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Apixaban, rivaroxaban, edoxaban, dabigatran

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https://www.readbyqxmd.com/read/28423431/-treatment-and-secondary-prevention-of-venous-thromboembolism-change-in-oral-anticoagulation
#1
Thomas-Maria Helms, Dietrich Gulba, Ingo Ahrens, Andreas Schäfer, Johannes Hankowitz, Peter Kuhlencordt, Hans-Peter Lipp, Sigrid Nikol, Hanno Riess, Tom Stargardt, Peter Bramlage
With the recent approval of the fourth direct non vitamin K dependent oral anticoagulant (NOAC) edoxaban the range of available NOACs for the treatment of venous thromboembolism (VTE) has expanded. Shortly thereafter, two updated guidelines for the prevention and treatment of VTE have been published. In these NOACs are listed as equal anticoagulants to low-molecular weight heparin (LMWH), or fondaparinux (FDX), and VKA for the initial or maintenance treatment of VTE. All NOACs are approved for the maintenance therapy after VTE and two NOACs (rivaroxaban and apixaban) for the initial treatment in addition in an increased dose...
April 19, 2017: Deutsche Medizinische Wochenschrift
https://www.readbyqxmd.com/read/28413976/laboratory-monitoring-or-measurement-of-direct-oral-anticoagulants-doacs-advantages-limitations-and-future-challenges
#2
Emmanuel J Favaloro, Leonardo Pasalic, Jennifer Curnow, Giuseppe Lippi
BACKGROUND: The Direct Oral Anticoagulants (DOACs) represent a new generation of antithrombotic agents, providing direct inhibition of either thrombin (factor IIa; FIIa) or activated factor X (FXa). Around the globe, their use is progressively rising, as these new agents replace the historical anticoagulants (heparin and vitamin K antagonists including warfarin) for various clinical conditions in medical practice. Other acronyms used to designate DOACs include TSOAC (target specific oral anticoagulants) and NOAC (novel; or non-vitamin K antagonist oral anticoagulants)...
April 17, 2017: Current Drug Metabolism
https://www.readbyqxmd.com/read/28400546/management-of-bleeding-or-urgent-interventions-in-patients-treated-with-direct-oral-anticoagulants-doacs-2017-management-proposals-in-poland
#3
Piotr Pruszczyk, Anna Tomaszuk-Kazberuk, Agnieszka Słowik, Rafał Drwila, Grażyna Rydzewska, Krzysztof J Filipiak, Zbigniew Gaciong, Jarosław Kaźmierczak, Wojciech Marczyński, Jerzy Windyga, Adam Kobayashi, Janina Stepińska
Direct oral anticoagulants (DOACs) - apixaban, dabigatran, edoxaban and rivaroxaban - are mainly used in the prevention of thromboembolic complications in atrial fibrillation patients and in the treatment of venous thromboembolism. As compared to vitamin K antagonists (VKAs), they are characterized by at least similar efficacy and better safety profiles, especially with respect to intracranial hemorrhages. DOACs are more convenient therapeutic agents. The European Society of Cardiology 2016 guidelines clearly favor DOACs over VKAs in AF patients...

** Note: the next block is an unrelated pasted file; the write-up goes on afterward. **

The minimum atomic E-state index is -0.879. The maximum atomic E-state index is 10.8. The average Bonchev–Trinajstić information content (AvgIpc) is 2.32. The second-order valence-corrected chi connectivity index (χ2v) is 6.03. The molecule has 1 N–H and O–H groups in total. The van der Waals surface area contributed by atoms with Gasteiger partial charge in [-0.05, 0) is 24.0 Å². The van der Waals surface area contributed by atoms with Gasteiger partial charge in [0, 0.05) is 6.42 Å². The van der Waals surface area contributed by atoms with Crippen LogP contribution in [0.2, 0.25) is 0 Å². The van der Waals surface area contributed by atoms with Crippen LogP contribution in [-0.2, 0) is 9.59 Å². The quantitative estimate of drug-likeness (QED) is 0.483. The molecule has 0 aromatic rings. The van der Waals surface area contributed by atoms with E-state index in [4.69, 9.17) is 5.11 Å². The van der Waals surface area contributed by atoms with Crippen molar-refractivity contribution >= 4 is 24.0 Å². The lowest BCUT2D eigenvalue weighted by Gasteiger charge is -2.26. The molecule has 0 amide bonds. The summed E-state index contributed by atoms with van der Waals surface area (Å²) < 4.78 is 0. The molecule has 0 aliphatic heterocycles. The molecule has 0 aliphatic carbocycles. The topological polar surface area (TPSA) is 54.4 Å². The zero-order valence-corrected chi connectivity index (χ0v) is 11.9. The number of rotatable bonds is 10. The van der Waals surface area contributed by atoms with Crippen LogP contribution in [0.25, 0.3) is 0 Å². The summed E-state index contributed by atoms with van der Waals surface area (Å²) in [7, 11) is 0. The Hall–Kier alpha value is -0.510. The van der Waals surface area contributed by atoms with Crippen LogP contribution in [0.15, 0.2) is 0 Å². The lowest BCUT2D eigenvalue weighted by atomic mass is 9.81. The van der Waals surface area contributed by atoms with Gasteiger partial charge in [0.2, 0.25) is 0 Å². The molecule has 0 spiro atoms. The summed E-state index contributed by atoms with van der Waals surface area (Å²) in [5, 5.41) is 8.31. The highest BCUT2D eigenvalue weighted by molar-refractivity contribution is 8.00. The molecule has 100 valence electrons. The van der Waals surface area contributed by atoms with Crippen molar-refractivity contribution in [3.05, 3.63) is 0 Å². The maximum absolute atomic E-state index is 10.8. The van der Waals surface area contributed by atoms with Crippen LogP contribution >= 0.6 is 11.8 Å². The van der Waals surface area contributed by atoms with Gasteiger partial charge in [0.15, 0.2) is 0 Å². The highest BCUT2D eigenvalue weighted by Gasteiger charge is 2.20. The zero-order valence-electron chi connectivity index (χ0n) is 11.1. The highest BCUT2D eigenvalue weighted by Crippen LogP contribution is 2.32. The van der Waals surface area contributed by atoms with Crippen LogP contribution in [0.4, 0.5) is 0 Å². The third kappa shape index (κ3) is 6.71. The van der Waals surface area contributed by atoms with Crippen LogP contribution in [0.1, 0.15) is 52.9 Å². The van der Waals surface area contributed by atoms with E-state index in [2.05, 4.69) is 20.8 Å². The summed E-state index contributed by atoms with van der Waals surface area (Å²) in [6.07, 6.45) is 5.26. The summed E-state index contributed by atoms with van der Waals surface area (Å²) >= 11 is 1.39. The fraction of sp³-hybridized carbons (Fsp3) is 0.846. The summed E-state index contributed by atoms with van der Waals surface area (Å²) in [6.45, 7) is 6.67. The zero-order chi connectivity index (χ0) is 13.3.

March 15, 2017: Polish Archives of Internal Medicine
https://www.readbyqxmd.com/read/28398377/-new-oral-anticoagulants-in-patients-with-atrial-fibrillation-efficacy-and-safety-data-from-the-real-world
#4
Letizia Riva, Giuseppe Di Pasquale
New oral anticoagulants (NOACs: dabigatran, rivaroxaban, apixaban and edoxaban) proved to be at least non-inferior to warfarin in reducing thromboembolic risk in patients with atrial fibrillation. In addition, NOACs have been demonstrated to be safe and associated with a significant reduction in major and intracranial bleeding events. With the exception of apixaban, an increase in gastrointestinal bleedings has been observed, but as a whole NOACs have been shown to reduce mortality with rates similar to those of warfarin...
March 2017: Giornale Italiano di Cardiologia
https://www.readbyqxmd.com/read/28396988/the-non-vitamin-k-antagonist-oral-anticoagulants-noacs-and-extremes-of-body-weight-a-systematic-literature-review
#5
REVIEW
Raffaele De Caterina, Gregory Y H Lip
The non-vitamin K antagonist oral anticoagulants (NOACs) exert their anticoagulant effect closely related to their plasma concentrations. Since their distribution volume is related to body weight (and its correlates, i.e., surface area and body mass index, BMI), extremes in body weight may affect their efficacy or safety. Four NOACs are currently available for long-term use, with few exceptions, in atrial fibrillation and venous thromboembolism: the direct thrombin inhibitor dabigatran etexilate, and the factor (F) Xa inhibitors rivaroxaban, apixaban, and edoxaban...